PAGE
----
Luckily there there are places on the web that help you remember the good old times (namely the classes on algorithms at your the university, I guess). Javalobby with their Thursday Code Puzzler is definitely one of them.

So today, they asked to find the n-th Fibonacci number. A naive solution is pretty straightforward. A good solution is not that obvious, though. You could probably easily code a solution that runs in O(n) time.

It turns out it can be computed in logarithmic time. There are a couple of tricky ways to do it, I like one of them the most. First, however you have to know how to raise a number to a power in logarithmic time.
In order to do that the Divide-and-Conquer paradigm may be used. To make a long story short, the idea is to use an algorithm that halves the exponent and then recursively computes the power. In the merge phase of the divide and conquer process, the result is multiplied by itself for even exponents (the odd exponents needs one step more, but that only affects the constant factor of algorithms running time). The merge step is based on a following property of exponentiation:

Xm * Xn = Xm+n

In case of even exponent e:

Xe/2 * Xe/2 = Xe

In case of odd numbers and extra step is needed

X(e – 1)/2 * X(e – 1)/2 * X = Xe

Once you know how to implement exponentiation in logarithmic time (and I leave the proof that this runs in logarithmic time to the reader), you can move on to the tricky part. Let’s assume the following is true (that’s the tricky part and I will not prove it here either):

The only thing you have to do is to implement matrix exponentiation and you then can calculate the n-th Fibonacci number in logarithmic time by raising the matrix

See my example implementation of the recursive matrix exponentiation.

	private TwoByTwoMatrix computePower(TwoByTwoMatrix matrix, long e) {
		if (e < 0) {
			throw new IllegalArgumentException("Exponent must be non-negative,
                                                          [" + e + "] was given");
		} else if (e == 0) {
			return TWO_BY_TWO_IDENTITY_MATRIX;
		} else {
			if (isEven(e)) {
				TwoByTwoMatrix raisedToHalvedPower = computePower(matrix, e / 2);
				return raisedToHalvedPower.multiplyBy(raisedToHalvedPower);
			} else {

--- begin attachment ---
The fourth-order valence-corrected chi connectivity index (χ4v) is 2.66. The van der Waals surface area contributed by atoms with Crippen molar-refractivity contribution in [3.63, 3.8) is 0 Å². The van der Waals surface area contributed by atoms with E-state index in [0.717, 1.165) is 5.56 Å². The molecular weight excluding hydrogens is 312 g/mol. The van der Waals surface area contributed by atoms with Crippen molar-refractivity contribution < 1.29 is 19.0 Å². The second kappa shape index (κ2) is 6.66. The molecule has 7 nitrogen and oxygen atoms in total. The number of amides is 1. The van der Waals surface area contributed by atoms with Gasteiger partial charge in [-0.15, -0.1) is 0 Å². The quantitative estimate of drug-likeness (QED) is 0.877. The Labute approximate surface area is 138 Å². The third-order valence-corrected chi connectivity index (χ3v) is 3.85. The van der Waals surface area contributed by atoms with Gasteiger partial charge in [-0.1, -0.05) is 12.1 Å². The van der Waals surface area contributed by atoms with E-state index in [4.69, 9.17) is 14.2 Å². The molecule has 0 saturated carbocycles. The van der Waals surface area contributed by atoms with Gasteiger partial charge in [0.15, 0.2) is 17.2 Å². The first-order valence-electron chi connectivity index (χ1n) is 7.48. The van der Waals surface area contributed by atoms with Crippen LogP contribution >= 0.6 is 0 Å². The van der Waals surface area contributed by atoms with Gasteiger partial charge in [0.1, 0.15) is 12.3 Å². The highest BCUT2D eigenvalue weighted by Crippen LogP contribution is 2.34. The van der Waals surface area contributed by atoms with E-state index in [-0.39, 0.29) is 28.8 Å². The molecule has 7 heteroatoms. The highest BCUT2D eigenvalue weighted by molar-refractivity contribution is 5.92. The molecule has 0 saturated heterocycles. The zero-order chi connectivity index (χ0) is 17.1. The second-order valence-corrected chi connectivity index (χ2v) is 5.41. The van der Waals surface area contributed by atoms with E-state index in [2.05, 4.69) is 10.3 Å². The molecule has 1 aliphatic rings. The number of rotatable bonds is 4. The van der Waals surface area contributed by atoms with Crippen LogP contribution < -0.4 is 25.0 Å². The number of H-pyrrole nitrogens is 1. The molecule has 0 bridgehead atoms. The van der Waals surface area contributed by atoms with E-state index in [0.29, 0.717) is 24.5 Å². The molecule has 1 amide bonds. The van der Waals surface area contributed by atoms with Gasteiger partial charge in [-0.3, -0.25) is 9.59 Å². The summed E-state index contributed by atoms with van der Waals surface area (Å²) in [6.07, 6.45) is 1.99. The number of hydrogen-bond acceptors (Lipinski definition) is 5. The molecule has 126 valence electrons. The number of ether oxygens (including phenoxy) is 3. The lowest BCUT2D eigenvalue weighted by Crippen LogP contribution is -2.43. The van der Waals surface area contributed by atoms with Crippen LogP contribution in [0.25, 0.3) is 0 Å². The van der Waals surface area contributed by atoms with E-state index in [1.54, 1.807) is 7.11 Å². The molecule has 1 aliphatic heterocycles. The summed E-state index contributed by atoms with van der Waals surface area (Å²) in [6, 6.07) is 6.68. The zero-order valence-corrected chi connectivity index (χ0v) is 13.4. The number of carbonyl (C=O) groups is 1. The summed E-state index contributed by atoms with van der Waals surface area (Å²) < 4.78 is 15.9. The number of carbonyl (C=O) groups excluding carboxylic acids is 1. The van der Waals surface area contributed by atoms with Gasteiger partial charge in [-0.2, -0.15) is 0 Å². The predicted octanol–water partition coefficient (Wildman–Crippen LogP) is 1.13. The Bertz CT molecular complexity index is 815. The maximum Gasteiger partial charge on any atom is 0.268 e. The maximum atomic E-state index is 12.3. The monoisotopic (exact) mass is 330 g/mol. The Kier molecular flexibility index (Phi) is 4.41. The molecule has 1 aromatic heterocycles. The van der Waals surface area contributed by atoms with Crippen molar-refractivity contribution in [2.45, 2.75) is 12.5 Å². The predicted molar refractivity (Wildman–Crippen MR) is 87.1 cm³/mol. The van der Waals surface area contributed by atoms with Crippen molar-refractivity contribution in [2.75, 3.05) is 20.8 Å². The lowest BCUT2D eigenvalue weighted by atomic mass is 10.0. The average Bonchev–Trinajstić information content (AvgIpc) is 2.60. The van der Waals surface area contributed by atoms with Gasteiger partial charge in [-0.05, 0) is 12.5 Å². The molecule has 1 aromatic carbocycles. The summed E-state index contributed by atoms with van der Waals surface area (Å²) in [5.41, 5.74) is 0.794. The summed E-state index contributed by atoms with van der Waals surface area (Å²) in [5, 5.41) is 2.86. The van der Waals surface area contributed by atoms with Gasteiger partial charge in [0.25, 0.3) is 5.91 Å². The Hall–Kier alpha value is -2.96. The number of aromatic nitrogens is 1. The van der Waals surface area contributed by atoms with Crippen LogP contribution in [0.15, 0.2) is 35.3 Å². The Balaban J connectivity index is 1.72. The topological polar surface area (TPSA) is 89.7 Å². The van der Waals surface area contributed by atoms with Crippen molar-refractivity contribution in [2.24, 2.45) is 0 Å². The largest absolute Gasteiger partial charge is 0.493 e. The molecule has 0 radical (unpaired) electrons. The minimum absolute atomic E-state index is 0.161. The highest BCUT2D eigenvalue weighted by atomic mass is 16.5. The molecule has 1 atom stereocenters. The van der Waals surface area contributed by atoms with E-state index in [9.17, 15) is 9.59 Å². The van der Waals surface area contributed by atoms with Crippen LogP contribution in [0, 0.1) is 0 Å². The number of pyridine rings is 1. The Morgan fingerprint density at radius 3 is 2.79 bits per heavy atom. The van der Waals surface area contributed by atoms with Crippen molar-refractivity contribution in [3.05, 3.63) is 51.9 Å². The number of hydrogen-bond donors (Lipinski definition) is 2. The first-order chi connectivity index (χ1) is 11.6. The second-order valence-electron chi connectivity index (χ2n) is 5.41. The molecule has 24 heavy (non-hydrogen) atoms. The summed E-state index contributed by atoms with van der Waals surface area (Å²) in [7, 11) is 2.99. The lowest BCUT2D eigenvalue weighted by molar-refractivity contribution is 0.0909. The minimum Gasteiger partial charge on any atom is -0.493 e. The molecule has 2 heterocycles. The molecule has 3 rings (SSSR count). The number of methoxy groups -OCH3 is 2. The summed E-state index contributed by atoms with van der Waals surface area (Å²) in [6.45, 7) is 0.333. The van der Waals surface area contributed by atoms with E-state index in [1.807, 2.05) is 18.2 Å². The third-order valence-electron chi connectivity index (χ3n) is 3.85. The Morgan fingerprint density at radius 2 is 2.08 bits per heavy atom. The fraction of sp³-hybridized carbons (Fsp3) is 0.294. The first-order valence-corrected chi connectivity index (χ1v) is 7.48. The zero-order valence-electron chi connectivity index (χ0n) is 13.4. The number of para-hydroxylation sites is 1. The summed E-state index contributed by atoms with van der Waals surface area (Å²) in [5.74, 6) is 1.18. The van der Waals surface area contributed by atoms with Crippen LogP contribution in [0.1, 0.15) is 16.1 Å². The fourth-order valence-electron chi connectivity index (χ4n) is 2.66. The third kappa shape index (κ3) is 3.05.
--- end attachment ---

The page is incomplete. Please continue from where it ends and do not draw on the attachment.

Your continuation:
TwoByTwoMatrix raisedToHalvedPower = computePower(matrix, (e - 1) / 2);
				return raisedToHalvedPower.multiplyBy(raisedToHalvedPower)
                                                          .multiplyBy(matrix);
			}
		}
	}

Your n-th Fibonacci number will be always in the top-right or bottom left corner of the result matrix.
You can browse the complete project on GitHub.

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Unit Testing with Komarro – can implicit be more durable?

Testing a unit of code that doesn’t interact with any other test subjects is pretty straightforward. A set of direct inputs to a method and possibly inner state of the system under test determine how the output that has to be verified.

For example a test of a method exponentiation(int base, int power) could look like this:

@Test
public cubing() {
    // given
    int base = 2;
    int power = 3;

    //when
    long result = exponentiation(2, 3);

    //then
    assertThat(result).isEqualTo(8L);
}

The fun starts, however, when the method under test depends on elements that should not influence the test result. When developing a car engine, you don’t want to evaluate how good the throttle, the car’s on-board computer systems or any other piece of the car works. You are interested in the engine. That is why you’d  set up some testing harness to provide all necessary conditions to ignite the engine and to see how it performs.
A computer engineer in order to emulate all elements it depends on would use so called test doubles. Java developers (and I must admit we are very lucky), were given a set of great tools to do the job. Mockito, a prominent example among many great ones, could be used as follows:

private StatisticsService sut;
private clientRepository clientRepository;

@Setup
public prepareSut() {
    clientRepository = mock(ClientRepository.class);
    sut = new StatisticsService(clientRepository);
}

@Test